Steve Eighinger

What happened to all of the westerns?

By Herald-Whig
Posted: Mar. 12, 2019 10:10 am

Maybe it's another sign of old age, I'm not sure.

What I am sure of, however, is that I miss Westerns. I'm not sure when the decline of this movie and TV genre actually started, but my odds of seeing a new Western movie or TV program anytime soon is about the same as the Cleveland Indians winning the 2019 World Series.

Growing up, there was a plethora of Western-themed programs on network TV each week, ranging from "Sugarfoot" to "Cheyenne" to "Rawhide." (For the astute cowboy fan, I'm sure you remember that a very, very young Clint Eastwood was one of the "Rawhide" regulars.)

Movie theaters also rolled out one Western after another in the 1960s and 1970s. John Wayne was still going strong and Eastwood was on the cusp of creating his own legend with the arrival of those "spaghetti Westerns" like "The Good, Bad and the Ugly" that were filmed in Italy.

As I have grown older, the Western dominance of the movie theaters has been replaced by the tsunami of superhero films. Is it just me, or does a new superhero appear at the box office about every other week. Who's up next? Batman, Ant-Man or Spiderman?

I have nothing against Batman, Ant-Man or Spiderman, but every so often I find myself longing for Billy the Kid, Wyatt Earp, Butch Cassidy and the Sundance Kid.

I realize my cinematic thoughts, wishes and desires are outdated, but that does not stop my yearning for a new-age Lone Ranger and Tonto.

With that in mind, here are my 10 favorite Western movies, which I hope to see at least another 10 times each before I'm called to that big OK Corral in the sky:

1. "They Died with Their Boots On" (1941): Friends of mine know how much I enjoy the old Errol Flynn movies, and this might be the best of them all. Sure, there are plenty of holes in his portrayal of Gen. George Armstrong Custer, but what action, what music and what a sad, sad ending. I know what's coming every time and still need to grab a tissue.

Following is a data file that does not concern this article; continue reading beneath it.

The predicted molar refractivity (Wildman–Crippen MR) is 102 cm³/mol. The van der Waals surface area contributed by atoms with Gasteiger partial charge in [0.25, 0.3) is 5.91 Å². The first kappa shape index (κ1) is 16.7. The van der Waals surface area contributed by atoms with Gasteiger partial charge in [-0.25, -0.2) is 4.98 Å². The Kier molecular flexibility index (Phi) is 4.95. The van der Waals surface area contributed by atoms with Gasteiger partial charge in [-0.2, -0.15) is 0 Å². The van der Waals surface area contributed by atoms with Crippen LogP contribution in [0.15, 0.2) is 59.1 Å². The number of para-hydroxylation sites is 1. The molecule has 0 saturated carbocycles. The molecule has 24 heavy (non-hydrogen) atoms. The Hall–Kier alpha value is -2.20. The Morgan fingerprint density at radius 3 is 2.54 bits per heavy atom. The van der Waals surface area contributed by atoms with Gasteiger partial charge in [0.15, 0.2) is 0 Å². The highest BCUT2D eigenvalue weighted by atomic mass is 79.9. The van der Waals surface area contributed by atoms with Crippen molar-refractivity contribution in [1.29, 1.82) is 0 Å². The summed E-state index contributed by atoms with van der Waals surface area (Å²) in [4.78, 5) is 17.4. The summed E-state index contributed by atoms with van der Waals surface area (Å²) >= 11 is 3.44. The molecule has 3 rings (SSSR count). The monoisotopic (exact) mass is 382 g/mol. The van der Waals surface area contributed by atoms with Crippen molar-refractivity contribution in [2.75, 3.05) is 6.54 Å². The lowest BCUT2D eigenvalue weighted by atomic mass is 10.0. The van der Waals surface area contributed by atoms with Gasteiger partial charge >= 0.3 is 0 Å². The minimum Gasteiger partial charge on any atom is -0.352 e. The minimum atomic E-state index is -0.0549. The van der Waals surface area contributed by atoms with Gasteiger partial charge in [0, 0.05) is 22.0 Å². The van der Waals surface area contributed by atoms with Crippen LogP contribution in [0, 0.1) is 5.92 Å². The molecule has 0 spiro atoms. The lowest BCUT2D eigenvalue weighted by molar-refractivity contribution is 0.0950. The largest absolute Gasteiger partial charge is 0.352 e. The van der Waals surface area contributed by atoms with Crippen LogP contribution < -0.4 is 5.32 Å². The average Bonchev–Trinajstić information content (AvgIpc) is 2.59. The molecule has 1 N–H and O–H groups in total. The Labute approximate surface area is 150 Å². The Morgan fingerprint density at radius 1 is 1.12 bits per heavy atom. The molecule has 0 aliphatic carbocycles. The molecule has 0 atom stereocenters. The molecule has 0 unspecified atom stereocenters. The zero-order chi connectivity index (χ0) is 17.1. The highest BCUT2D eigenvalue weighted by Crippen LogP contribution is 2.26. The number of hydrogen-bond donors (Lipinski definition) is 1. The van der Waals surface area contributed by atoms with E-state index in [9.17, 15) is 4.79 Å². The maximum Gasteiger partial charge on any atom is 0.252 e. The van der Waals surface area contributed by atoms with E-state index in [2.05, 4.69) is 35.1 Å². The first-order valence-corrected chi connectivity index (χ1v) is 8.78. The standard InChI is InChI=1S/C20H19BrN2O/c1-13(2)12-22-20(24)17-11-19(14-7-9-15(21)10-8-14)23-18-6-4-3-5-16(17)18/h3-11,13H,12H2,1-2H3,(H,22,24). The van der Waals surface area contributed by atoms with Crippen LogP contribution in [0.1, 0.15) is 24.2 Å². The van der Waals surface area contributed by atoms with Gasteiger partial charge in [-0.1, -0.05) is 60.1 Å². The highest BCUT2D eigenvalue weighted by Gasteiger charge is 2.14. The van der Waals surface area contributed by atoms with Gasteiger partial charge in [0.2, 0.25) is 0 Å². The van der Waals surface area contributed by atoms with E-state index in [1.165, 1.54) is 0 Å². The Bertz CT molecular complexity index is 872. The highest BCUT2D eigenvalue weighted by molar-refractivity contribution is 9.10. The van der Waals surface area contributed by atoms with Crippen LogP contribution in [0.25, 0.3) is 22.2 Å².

2. "Butch Cassidy and the Sundance Kid" (1969): "Think ya used enough dynamite there, Butch?" Arguably the most classic line from a classic film.

3. "The Outlaw Josey Wales" (1976): This film was actually based on the true story of a man named Bill Wilson.

4. All other Clint Eastwood Westerns: Seriously, I could watch his films all day, every day.

5. All other Errol Flynn Westerns: "Dodge City," "San Antonio" and "Santa Fe" lead the way, in all their black-and-whiter glory.

6. "Rio Lobo" (1970): A John Wayne classic, and the final film directed by the legendary Howard Hawks.

7. "Rio Bravo" (1959): Also a Howard Hawks film, this one with an incredible cast of John Wayne, Dean Martin, Ricky Nelson, John Russell and Claude Akins.

8. "The Wild Bunch" (1969): Called a revisionist Western because it was set in 1913, when the Old West was giving way to the New West. Action aplenty and a powerhouse cast led by William Holden.

9. "Stagecoach" (1939): A young John Wayne is quite enjoyable. The 1986 remake was pretty good, too.

10. "The Alamo" (1960): John Wayne as Davy Crockett, Richard Widmark as Jim Bowie and Richard Boone as Sam Houston just three of the heavyweights in this epic Western.